So I suspect that Dad did not enjoy that same glowing, beaming face of Michael Olcott that I enjoyed as a kid. On the contrary, it seems that Dad was constantly criticized in his own home, both for real and exaggerated shortcomings. From his Mom and Dad both. That had to be harsh. In such adversity, just like Avis Rent-A-Cars, Dad had to try a little harder.

DAD AND HIS NEST: FAMILY DYNAMICS, PART 1

So, what gives with all those dinners with me, my Dad, and my Grandfather ending in something less than a sweet goodbye? What were the nature of the barbs being flung wide and far, and why so often? Dad himself was a class act concerning his own folks; he never complained to me about them, at least not directly.

A clue to understanding these dynamics has come from my friend, Dr. Giedre Kumpikas, President of the Lithuanian National Foundation and host of the Lithuanian Radio Hour here in New York. She tells me that in the Lithuanian-American community, the eldest son typically occupied a special place of prominence and favoritism.

Michael and Patricia Olcott had two boys, Edward and Bernard, in that order. Was Edward openly favored?

MY GRANDFATHER AND THE DOOR TO THE OLD WORLD, PART 2

For my entertainment, Michael would utter a few worlds of both Lithuanian and Russian.  I would repeat and try to commit them to memory to dazzle my pals back in Florida whom, I was sure, had never heard any words of either.  But it was impossible to remember.  The only word I could grasp was the Russian word for pussycat — “koshechka.”  He grinned widely at me when he said it.

After dinner and just before dessert, Michael would produce a fresh five dollar bill and present it to me, just as the Lord must have presented the tablets to Moses.  And like Moses, I was transfixed by the vision of the prideful face looking down at me from the other side of the dining table.  No one had ever glowed at me like that.  All of a sudden, Dad would nudge me and ask, “what do you say?”  He was a little annoyed as if I had no manners (or had forgotten them).  Immediately, I would snap out of my reverie and say “thank you Grandfather.”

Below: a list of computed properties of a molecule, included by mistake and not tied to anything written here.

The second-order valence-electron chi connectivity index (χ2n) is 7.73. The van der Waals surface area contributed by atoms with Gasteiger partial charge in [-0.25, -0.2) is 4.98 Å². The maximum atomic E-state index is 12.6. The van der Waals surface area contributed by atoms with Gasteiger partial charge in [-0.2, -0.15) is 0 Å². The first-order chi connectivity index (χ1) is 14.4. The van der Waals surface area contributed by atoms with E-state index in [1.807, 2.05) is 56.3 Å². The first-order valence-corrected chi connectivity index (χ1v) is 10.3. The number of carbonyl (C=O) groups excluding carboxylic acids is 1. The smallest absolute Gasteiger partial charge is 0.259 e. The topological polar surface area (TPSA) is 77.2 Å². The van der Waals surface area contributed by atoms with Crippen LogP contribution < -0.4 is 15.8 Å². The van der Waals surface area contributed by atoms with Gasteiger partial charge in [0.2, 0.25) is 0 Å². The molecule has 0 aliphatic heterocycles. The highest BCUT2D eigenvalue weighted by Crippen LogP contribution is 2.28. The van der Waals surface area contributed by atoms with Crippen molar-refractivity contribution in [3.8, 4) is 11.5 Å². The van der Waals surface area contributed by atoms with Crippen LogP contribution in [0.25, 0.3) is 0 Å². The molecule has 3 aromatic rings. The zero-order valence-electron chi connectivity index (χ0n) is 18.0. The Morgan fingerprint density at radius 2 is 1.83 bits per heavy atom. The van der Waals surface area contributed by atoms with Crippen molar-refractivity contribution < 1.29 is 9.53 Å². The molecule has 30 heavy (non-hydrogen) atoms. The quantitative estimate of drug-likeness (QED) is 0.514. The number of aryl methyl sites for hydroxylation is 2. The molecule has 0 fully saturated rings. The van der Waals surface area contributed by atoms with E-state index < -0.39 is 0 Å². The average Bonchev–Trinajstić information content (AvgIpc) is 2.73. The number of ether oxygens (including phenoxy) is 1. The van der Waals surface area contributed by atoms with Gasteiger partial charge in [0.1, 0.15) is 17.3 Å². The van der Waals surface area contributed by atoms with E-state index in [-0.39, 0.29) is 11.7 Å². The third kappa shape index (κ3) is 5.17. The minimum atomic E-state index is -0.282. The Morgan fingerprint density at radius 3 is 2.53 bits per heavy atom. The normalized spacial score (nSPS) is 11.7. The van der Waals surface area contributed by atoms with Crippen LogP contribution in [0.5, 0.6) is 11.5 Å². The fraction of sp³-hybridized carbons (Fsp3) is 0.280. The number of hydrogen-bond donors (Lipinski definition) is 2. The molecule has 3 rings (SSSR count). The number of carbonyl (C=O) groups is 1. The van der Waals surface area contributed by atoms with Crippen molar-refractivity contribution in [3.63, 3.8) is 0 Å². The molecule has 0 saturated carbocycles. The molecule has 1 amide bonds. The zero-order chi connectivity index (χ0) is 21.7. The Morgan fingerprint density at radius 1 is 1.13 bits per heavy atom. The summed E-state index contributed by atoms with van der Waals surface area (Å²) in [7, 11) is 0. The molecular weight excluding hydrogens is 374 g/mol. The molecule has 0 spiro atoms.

MY GRANDFATHER AND THE DOOR TO THE OLD WORLD, PART 1

In order to understand my father Bernard Olcott the man, we need to turn our attention to a pivotal character in his life.  Just like Andy Kaufman was the comedian’s comedian, Michael Olcott was my father’s father.  And before examining my Dad’s relationship with his own father, let me start with my own direct memories of the man, Michael Olcott. He treated me very differently from the way he did his own son.

Michael passed in the late part of the summer in 1972 so my memories of him are as a little kid in the late 1960s and early 1970s.  My point of reference from those times was as a 7 to 14 year old boy, whose life was split between school in central Florida (Mom’s house) and summers back in New York City (my Dad’s home).  Of course, I accepted my bicoastal existence as normal but, looking back, it most definitely was not.  I was shuttling between one of the most conservative counties in the USA (Orange County, Florida) and the most liberal (New York County, otherwise known as Manhattan).  In the late 1960s.  Need I say more?